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Study: Proper sleep reduces the risk of heart disease


One study concluded that suboptimal sleep is associated with high risk of heart disease and stroke, and that good sleep contributes to the prevention of cardiovascular disease.

Study author Dr. Aboubakari Nampima of INSERM (French National Institute for Health and Medical Research) in France said: 

"The low prevalence of good sleep was expected due to our busy 24/7 life, and the importance of quality and quantity of sleep for heart health should be taught early in life when healthy behaviors are established, and reducing noise during the night and stress can help to improve sleep."

Previous studies on sleep and heart disease in general focused on a single sleep habit, such as sleep duration or sleep apnea, where breathing stops and starts during sleep, in addition to which previous studies often evaluated sleep only at baseline.

The current study used a healthy sleep score of five sleep habits, and researchers investigated the relationship between the basic sleep score, changes over time in sleep score, and cardiovascular disease.

The study included 7,200 participants in the third future Paris study (PPP3)

  1. an observational community-based group
  2. and men and women aged 50 to 75 years
  3. and free of cardiovascular disease were recruited into
  4. a preventive medical center between 2008 and 2011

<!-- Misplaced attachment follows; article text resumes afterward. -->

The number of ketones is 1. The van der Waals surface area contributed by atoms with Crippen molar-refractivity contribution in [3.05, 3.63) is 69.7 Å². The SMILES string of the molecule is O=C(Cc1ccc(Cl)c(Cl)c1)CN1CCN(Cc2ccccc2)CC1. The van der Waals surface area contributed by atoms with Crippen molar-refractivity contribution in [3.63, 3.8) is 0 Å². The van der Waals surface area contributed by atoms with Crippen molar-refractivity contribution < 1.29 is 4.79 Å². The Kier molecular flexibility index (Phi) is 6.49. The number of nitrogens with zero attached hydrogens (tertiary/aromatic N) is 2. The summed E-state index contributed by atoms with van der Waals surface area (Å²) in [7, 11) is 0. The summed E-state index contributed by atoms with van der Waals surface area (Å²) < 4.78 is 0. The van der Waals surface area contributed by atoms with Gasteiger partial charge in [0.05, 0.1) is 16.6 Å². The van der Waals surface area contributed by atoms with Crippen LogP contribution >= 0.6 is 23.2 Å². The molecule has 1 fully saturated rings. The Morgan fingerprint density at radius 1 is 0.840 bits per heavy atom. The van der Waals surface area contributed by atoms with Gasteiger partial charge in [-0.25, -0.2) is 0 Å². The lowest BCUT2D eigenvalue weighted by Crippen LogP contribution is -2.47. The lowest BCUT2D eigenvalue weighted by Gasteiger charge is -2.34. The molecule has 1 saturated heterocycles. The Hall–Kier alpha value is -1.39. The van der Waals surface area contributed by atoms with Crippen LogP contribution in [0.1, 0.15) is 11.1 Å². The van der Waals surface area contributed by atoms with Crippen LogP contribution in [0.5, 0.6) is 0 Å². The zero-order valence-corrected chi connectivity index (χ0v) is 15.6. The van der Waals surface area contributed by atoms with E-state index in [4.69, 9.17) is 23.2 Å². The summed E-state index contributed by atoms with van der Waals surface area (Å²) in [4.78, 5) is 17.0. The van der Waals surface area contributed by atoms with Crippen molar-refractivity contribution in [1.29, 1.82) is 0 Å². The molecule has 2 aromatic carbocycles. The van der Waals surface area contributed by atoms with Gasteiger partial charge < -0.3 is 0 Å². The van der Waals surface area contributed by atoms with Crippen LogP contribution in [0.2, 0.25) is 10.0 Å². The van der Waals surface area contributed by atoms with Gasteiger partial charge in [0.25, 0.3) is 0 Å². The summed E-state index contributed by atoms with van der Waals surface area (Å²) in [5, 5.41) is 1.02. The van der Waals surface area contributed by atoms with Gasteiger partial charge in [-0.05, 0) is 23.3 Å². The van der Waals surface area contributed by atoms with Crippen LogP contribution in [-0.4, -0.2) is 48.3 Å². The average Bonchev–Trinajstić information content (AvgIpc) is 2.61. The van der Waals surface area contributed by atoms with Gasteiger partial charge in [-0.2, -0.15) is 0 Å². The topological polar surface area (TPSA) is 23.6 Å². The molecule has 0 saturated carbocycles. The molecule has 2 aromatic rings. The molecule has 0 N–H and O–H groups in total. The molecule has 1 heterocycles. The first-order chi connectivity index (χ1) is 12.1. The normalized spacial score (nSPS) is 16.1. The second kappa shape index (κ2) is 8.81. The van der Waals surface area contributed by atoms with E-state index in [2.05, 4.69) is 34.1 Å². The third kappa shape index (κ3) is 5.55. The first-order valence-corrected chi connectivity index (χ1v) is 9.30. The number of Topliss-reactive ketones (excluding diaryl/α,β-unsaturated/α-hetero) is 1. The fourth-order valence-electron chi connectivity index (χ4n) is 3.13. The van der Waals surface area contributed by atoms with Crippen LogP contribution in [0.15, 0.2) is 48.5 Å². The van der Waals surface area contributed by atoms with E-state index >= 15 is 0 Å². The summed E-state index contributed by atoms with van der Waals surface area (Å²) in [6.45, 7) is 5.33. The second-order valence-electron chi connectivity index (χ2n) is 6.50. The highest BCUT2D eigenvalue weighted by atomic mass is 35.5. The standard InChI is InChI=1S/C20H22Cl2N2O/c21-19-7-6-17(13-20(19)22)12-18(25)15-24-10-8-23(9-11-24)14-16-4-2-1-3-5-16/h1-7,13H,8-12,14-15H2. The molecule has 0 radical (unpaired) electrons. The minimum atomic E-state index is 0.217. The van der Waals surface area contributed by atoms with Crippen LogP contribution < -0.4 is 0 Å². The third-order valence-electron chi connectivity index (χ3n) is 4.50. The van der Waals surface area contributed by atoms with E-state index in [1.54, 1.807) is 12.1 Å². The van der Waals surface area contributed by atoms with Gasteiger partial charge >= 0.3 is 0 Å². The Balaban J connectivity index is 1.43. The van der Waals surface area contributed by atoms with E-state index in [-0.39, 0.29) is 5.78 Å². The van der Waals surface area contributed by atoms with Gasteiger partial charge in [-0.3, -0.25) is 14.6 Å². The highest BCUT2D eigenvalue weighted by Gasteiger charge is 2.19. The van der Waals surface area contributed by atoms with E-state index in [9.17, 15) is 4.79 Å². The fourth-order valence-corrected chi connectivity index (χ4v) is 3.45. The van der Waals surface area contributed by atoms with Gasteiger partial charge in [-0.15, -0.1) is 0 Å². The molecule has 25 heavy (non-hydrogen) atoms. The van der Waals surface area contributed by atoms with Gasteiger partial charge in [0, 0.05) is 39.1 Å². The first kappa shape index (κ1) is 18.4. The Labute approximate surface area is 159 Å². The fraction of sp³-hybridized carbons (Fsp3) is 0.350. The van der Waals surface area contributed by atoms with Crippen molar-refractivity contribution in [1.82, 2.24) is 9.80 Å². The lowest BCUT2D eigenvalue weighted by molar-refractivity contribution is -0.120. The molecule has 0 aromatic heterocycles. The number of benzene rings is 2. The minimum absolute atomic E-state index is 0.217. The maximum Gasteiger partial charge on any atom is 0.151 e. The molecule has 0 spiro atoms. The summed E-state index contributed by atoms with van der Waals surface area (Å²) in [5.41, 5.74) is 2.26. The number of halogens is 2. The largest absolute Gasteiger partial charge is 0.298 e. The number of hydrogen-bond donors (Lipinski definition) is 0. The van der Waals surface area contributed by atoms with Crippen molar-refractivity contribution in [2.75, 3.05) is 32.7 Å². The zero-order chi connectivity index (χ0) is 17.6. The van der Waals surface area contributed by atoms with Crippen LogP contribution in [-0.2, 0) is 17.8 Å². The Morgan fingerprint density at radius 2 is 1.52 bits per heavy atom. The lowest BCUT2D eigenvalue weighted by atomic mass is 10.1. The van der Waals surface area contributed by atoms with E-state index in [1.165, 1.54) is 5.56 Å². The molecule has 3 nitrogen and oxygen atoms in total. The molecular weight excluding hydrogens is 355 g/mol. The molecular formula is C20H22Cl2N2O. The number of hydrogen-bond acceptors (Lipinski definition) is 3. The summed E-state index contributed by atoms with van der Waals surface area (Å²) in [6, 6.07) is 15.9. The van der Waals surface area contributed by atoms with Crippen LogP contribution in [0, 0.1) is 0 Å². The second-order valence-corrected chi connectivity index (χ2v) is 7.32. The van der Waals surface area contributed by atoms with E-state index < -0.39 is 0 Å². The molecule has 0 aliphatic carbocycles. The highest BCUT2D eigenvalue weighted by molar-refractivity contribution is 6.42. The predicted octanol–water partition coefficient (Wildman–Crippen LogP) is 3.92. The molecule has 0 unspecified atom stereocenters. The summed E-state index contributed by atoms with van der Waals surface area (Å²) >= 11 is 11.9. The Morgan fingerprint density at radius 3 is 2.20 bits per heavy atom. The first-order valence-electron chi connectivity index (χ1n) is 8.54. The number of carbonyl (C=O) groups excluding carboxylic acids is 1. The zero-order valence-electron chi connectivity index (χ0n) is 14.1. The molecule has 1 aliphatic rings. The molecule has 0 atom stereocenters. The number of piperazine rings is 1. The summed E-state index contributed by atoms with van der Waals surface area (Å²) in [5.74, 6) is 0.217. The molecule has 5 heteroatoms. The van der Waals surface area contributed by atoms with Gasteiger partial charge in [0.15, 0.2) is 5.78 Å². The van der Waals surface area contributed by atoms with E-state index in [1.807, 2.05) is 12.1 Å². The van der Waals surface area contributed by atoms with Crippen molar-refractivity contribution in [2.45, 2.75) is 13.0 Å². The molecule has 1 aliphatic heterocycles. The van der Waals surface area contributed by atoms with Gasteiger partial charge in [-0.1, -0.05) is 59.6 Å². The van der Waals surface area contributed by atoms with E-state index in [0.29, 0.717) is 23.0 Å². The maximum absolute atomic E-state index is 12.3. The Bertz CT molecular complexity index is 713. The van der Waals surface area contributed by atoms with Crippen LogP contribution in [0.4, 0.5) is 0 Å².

with an average age of 59.7 years and 62% men. Participants underwent a physical examination and completed questionnaires on lifestyle, personal and family medical history and medical conditions.

The questionnaires were used to gather information on five sleeping habits basically and two follow-up visits, each factor being given one point if optimal and 0 if not. A healthy sleep score of 0 to 5 was calculated, with 0 or 1 considered weak and 5 considered optimal.

Those with a perfect score reported that they slept from 7 to 8 hours each night, never experienced insomnia or rarely, did not suffer from repeated excessive drowsiness during the day, did not stop sleep breathing, and an early chronotype (being a morning person). Researchers examined coronary heart disease and stroke every two years for a total of 10 years.

10% of participants received a perfect sleep score and 8% had poor marks. During an eight-year follow-up, 274 participants developed coronary heart disease or stroke.

  • Researchers analyzed the relationship between sleep scores and cardiovascular events after adjusting age
  • sex, alcohol consumption, occupation, smoking, body mass index, physical activity, cholesterol level, diabetes
  • and family history of heart attacks, stroke or sudden cardiac death.

They found that the risk of coronary heart disease and stroke decreased by 22% per high sleep point at baseline. More specifically, compared to those with a score of 0 or 1, participants with a score of 5 were 75% less likely to develop heart disease or stroke.

Researchers estimated the proportion of cardiovascular events preventable by healthier sleep

and found that if all participants had an ideal sleep score, 72% of new cases of coronary heart disease and stroke could be avoided each year.

Dr Nampima said: 

"Our study demonstrates the potential for good sleep to maintain heart health and suggests that improved sleep is associated with a lower risk of coronary heart disease and stroke. And we also found that the vast majority of people have difficulties sleeping, Cardiovascular disease is the leading cause of death worldwide and there is a need for greater awareness of the importance of good sleep for the maintenance of heart health ".